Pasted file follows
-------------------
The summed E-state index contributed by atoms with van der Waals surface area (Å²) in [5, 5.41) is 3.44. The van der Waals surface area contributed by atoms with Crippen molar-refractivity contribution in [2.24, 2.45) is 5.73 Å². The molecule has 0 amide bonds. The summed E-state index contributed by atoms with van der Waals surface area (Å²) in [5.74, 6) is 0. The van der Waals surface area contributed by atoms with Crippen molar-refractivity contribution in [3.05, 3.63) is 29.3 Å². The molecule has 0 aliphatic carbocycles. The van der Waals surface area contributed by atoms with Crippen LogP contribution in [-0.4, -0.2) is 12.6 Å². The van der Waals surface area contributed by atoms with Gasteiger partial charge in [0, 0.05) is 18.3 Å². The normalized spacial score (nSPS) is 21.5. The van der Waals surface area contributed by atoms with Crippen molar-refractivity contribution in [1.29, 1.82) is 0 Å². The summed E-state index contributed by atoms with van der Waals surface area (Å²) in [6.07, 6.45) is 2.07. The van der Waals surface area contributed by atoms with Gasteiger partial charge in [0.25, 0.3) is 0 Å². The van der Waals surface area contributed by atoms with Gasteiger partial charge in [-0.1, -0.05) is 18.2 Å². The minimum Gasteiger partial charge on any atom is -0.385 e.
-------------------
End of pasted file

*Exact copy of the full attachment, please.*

The summed E-state index contributed by atoms with van der Waals surface area (Å²) in [5, 5.41) is 3.44. The van der Waals surface area contributed by atoms with Crippen molar-refractivity contribution in [2.24, 2.45) is 5.73 Å². The molecule has 0 amide bonds. The summed E-state index contributed by atoms with van der Waals surface area (Å²) in [5.74, 6) is 0. The van der Waals surface area contributed by atoms with Crippen molar-refractivity contribution in [3.05, 3.63) is 29.3 Å². The molecule has 0 aliphatic carbocycles. The van der Waals surface area contributed by atoms with Crippen LogP contribution in [-0.4, -0.2) is 12.6 Å². The van der Waals surface area contributed by atoms with Gasteiger partial charge in [0, 0.05) is 18.3 Å². The normalized spacial score (nSPS) is 21.5. The van der Waals surface area contributed by atoms with Crippen molar-refractivity contribution in [1.29, 1.82) is 0 Å². The summed E-state index contributed by atoms with van der Waals surface area (Å²) in [6.07, 6.45) is 2.07. The van der Waals surface area contributed by atoms with Gasteiger partial charge in [0.25, 0.3) is 0 Å². The van der Waals surface area contributed by atoms with Gasteiger partial charge in [-0.1, -0.05) is 18.2 Å². The minimum Gasteiger partial charge on any atom is -0.385 e.